Christmas Day Treats for Pets

Be firm to be kind this Christmas

It’s Christmas morning, the oven’s on and the smell of Christmas dinner has got everyone feeling hungry. Now imagine how your pet’s feeling with their heightened sense of smell!

While we all want to treat our pets at Christmas, when it comes to food, some common festive favourites can be seriously harmful for them. As tempting as it is to give in to pleading pets and include leftovers in their bowl, or even a full pet portion of Christmas dinner, this can actually put our pets in serious danger.

In order to avoid an emergency trip to the vet this Christmas, owners should resist the temptation to give human food to pets and offer them a healthy pet treat, a winter walk or a new toy instead.

PDSA Vet Nurse, Joanne Wright, said: “Our pets’ digestive systems can react badly to sudden diet changes, particularly if fatty foods, such as roast vegetables or pigs in blankets, are involved. Eating these foods can lead to very upset stomachs and, for owners, a Christmas Day spent cleaning up after them.”

Some festive foods even contain ingredients that are poisonous to our pets.

Joanne added: “Raisins, alcohol, some nuts and onions are a few of the ingredients that can potentially poison cats and dogs, causing severe illness. Foods containing these items, such as stuffing, gravy, mince pies, Christmas cake and Christmas pudding, should never be given to pets. If they do get their paws into them, get advice from your vet straight away even if it’s only small amounts.”

Some pets can help themselves to our festive treats by raiding the bin or sneaking into cupboards while your back is turned, so it’s important to keep festive food well out of your pet’s reach. Irresistible leftovers such as bones can also be a potential hazard for pets.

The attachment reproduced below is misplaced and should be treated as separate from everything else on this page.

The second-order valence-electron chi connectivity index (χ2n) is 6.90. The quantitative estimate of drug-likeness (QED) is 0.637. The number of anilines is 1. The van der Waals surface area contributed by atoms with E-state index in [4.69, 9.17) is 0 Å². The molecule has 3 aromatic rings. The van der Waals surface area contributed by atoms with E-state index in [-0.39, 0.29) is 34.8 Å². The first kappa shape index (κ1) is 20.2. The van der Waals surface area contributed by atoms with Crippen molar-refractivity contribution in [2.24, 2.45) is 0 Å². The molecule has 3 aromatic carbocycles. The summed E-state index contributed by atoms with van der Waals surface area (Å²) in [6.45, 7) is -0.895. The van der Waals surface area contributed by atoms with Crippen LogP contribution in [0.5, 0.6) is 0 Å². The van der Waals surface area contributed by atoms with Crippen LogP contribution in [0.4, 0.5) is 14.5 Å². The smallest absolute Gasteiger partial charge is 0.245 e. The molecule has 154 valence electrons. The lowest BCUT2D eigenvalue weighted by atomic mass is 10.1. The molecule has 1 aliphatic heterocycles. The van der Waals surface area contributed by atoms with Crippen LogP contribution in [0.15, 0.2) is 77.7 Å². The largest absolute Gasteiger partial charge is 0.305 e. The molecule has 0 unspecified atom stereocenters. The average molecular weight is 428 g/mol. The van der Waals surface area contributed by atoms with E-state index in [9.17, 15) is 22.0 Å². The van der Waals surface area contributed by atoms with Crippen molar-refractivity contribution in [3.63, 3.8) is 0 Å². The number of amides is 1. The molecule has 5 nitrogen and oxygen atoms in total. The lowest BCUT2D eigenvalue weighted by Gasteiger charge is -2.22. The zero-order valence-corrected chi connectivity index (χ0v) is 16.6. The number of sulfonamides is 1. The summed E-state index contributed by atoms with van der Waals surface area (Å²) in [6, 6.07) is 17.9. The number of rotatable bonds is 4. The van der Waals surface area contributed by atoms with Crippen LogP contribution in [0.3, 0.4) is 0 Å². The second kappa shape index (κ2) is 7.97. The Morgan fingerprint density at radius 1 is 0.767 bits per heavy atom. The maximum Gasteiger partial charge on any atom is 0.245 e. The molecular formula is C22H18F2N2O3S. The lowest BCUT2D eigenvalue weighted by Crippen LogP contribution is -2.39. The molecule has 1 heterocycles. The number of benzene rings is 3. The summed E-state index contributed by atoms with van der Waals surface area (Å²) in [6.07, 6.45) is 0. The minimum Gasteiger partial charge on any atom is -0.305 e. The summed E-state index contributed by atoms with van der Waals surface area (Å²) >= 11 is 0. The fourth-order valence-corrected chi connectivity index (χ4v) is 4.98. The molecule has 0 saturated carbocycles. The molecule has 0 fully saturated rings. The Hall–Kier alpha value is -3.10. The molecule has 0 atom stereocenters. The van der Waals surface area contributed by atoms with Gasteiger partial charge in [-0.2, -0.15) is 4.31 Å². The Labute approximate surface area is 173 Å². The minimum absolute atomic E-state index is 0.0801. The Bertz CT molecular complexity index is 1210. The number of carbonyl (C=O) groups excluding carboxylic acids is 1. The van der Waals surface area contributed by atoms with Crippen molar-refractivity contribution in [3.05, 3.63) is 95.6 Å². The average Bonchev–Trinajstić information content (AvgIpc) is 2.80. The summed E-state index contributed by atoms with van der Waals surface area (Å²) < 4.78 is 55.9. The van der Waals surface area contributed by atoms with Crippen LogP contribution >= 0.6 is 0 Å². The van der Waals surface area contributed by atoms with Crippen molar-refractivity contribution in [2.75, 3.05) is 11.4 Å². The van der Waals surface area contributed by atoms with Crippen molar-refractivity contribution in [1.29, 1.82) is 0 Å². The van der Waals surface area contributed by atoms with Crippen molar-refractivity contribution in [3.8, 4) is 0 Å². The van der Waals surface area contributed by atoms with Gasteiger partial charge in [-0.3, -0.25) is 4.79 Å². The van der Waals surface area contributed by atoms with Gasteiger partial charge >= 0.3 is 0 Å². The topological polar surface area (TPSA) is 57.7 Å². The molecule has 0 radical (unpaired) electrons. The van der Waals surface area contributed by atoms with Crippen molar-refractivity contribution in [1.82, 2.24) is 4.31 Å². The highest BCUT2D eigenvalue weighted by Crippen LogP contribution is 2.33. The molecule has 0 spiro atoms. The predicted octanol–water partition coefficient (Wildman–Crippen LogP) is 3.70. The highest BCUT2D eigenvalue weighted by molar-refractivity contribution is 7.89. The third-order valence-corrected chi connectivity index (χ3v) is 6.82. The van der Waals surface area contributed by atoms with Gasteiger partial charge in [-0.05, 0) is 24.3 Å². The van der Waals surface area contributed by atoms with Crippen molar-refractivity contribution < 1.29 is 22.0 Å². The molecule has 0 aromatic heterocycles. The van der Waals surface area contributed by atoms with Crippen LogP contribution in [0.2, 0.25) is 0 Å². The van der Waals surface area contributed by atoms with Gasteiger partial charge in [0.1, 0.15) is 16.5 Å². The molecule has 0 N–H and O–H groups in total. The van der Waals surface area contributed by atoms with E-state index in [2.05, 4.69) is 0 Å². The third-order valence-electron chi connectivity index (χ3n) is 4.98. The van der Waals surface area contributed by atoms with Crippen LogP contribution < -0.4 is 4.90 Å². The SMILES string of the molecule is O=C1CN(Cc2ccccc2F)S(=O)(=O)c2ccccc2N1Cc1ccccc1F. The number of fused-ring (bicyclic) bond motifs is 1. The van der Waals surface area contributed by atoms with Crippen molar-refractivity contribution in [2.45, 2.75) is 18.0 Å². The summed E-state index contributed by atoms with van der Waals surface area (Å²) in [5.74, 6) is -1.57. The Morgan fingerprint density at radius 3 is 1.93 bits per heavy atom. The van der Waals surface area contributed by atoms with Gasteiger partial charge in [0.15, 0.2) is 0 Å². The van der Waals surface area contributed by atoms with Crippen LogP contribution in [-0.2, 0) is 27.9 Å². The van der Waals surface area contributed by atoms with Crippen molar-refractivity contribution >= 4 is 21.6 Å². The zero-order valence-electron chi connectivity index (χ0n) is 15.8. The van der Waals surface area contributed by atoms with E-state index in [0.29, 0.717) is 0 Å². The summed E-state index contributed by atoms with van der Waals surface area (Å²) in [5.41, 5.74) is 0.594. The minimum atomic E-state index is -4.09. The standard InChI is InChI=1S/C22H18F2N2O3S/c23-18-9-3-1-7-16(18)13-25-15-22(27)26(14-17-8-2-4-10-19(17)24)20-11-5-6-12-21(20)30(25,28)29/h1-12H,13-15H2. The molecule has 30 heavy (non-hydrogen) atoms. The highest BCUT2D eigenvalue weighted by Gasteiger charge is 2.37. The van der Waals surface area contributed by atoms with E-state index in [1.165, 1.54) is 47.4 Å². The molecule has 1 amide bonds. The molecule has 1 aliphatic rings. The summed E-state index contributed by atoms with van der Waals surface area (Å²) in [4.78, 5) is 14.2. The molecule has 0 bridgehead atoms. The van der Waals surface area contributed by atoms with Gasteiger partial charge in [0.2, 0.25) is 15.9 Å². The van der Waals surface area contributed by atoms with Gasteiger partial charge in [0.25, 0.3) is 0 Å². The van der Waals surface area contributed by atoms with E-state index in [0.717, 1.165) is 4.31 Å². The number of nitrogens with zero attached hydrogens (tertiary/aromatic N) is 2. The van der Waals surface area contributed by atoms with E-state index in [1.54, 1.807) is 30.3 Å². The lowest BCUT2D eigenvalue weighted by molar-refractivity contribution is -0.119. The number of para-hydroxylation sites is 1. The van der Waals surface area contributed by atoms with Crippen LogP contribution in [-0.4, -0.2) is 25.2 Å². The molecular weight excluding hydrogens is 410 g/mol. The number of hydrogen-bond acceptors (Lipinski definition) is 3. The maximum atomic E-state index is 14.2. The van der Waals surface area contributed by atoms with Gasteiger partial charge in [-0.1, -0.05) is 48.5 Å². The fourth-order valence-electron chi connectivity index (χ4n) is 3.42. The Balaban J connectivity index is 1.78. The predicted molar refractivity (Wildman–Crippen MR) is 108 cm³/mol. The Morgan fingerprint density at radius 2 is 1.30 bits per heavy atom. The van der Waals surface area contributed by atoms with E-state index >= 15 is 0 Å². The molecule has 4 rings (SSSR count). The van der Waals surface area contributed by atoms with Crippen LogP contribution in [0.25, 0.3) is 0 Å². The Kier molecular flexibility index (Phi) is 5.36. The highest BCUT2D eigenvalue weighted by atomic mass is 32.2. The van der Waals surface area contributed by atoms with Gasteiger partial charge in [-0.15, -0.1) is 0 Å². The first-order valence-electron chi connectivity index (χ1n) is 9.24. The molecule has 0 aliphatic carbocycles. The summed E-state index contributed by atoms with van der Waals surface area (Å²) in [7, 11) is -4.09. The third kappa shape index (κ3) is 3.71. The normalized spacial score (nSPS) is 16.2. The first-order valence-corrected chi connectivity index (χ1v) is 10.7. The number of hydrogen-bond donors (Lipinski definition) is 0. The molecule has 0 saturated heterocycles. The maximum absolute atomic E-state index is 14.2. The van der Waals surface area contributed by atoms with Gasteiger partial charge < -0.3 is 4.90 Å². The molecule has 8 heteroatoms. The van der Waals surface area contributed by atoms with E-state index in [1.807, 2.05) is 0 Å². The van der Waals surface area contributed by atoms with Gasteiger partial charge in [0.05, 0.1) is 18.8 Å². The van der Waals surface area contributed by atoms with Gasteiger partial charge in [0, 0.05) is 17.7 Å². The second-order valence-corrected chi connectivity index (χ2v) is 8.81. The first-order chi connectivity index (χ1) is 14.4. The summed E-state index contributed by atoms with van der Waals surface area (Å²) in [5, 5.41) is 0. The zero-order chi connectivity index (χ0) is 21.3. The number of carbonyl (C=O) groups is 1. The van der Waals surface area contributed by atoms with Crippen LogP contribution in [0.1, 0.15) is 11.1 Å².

Joanne said: “Bones shouldn’t be given to pets as they can be a choking hazard or can splinter, causing internal damage. They can also get lodged in the stomach and intestines – a potentially fatal problem that often requires life-saving surgery. Even if these life-threatening problems are avoided, tiny fragments of bones can gather in the intestines causing constipation which, in the worst cases, can require surgery to remove.”

But, as well as posing an immediate risk to our pets’ health, the excess calories aren’t good for them either and can contribute to extending waistlines.

“When it comes to showing our furry friends how much we love them, ‘puppy dog eyes’ can seem irresistible. But just giving them some more fuss and attention is a far better way to show our love for our pets.”

PDSA is the UK’s leading vet charity. We’re on a mission to improve pet wellbeing through prevention, education and treatment. Support from players of People’s Postcode Lottery helps us reach even more pet owners with vital advice and information. www.pdsa.org.uk

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